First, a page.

Things You'll Need
Appropriate screwdriver or allen wrench
Pliers or de-soldering tool
New electrical cord
Power cords get a lot of usage and, as a result, they eventually wear out, causing shorts in the device to which they are attached. It is very important to keep a multimeter, a small battery-operated device with electrically conductive probes, on hand to test well used power cords, including extension and removable cords. A multimeter can measure voltage, measured in volts, current, measured in amperes, or resistance, measured in ohms.
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Testing the Cord
Unplug the device and take it apart using an appropriate screwdriver. This could mean using a Phillips driver or even an allen wrench if those are the types of screws used. Save the screws so they can be replaced when the job is finished.
Undo the ends of the wire from inside the device using pliers or, if caps are used, unscrew them using fingers or pliers, depending on the tightness of the cap. Solder may be there so a de-soldering tool should be kept handy.
Use a multimeter that is set on resistance times one. If the cord is functional, the meter should read 0 ohms. If the entire length of the cord is bent and stretched out it, should continue to show no leakage. If the multimeter displays wildly fluctuating numbers, the cord is bad and needs to be replaced. When testing wires, press one probe to each exposed wire. It doesn't matter which probe touches which wire. The multimeter itself can be tested by touching the two probes together.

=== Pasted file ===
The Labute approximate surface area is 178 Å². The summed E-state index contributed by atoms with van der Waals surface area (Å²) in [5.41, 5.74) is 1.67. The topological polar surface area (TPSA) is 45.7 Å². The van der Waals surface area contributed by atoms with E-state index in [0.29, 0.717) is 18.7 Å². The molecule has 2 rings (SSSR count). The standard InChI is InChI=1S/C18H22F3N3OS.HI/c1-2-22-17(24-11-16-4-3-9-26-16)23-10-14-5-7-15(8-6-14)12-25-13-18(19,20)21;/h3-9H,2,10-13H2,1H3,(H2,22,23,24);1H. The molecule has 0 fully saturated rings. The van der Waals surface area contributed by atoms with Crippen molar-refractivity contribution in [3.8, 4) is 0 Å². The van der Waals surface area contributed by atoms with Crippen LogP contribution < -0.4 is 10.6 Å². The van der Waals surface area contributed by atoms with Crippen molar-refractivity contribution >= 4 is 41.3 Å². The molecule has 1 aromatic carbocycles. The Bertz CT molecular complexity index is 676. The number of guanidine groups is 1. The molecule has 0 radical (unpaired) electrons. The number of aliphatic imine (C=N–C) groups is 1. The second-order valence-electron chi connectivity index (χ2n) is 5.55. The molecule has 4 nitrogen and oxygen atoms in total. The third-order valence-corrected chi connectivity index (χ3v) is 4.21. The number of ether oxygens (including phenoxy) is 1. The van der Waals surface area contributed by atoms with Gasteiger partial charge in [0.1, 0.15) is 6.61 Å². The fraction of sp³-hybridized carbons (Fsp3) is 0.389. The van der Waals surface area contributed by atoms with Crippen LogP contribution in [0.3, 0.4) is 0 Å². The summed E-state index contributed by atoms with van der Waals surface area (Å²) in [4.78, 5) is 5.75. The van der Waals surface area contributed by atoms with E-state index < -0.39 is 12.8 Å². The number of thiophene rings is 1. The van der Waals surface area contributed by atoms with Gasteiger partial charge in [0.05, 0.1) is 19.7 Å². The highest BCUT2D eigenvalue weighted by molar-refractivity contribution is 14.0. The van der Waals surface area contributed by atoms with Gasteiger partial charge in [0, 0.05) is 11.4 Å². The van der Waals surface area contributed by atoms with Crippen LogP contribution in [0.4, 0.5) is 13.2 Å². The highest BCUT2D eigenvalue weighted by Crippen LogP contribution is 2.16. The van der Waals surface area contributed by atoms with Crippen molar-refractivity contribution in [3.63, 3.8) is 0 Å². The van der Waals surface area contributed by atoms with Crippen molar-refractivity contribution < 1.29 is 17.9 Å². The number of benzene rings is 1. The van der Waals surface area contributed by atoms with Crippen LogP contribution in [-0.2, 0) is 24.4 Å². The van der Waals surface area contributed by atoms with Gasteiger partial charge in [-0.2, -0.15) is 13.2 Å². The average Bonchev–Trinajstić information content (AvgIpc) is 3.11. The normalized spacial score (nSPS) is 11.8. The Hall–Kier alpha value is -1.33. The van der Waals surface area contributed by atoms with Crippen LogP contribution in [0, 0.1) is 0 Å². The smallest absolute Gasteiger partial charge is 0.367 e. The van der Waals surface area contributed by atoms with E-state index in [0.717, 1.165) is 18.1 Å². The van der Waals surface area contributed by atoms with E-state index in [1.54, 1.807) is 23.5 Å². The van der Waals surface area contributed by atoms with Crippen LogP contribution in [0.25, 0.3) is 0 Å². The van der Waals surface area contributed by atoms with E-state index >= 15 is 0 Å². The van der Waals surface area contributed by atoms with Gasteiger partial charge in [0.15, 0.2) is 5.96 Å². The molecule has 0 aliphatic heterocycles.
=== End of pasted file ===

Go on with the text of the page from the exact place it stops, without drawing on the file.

Always replace the old cord with a new one of an identical length so that the device will not receive too little or too much power. An excessive variation could damage the device. Also, in the case of a removable cord, one size does not fit all. Check the device carefully to know the size of the plug before replacing the cord.
If the cord is removable, a multimeter set to measure resistance is used to test both the male and female ends of the cord. One probe is touched to the male end of the wire and the other probe is inserted into the female end. Just as with the attached cords, these cords should be bent and extended. Zero ohms will be the reading in a good power cord.
Always use the appropriate tool for the job. Check the screws on the device carefully and always use the correct size and shape of screwdriver.
Try to keep electrical cords away from house pets. Cats, for example, may chew on power cords. Keep the cords off the floor and hidden behind furniture, if possible.
- Articles.Techrepublic.com: Power-supply troubleshooting with a multimeter
- Fonerbooks.com: PC Power Supply Failure Diagnostics - Computer ATX Power Supply Troubleshooting and Repair
- Bobvilla.com: Testing Electrical Cords - Electrical Boxes &amp; Wiring, Electrical
- Cabletest.com: High Speed Power Cord Test Systems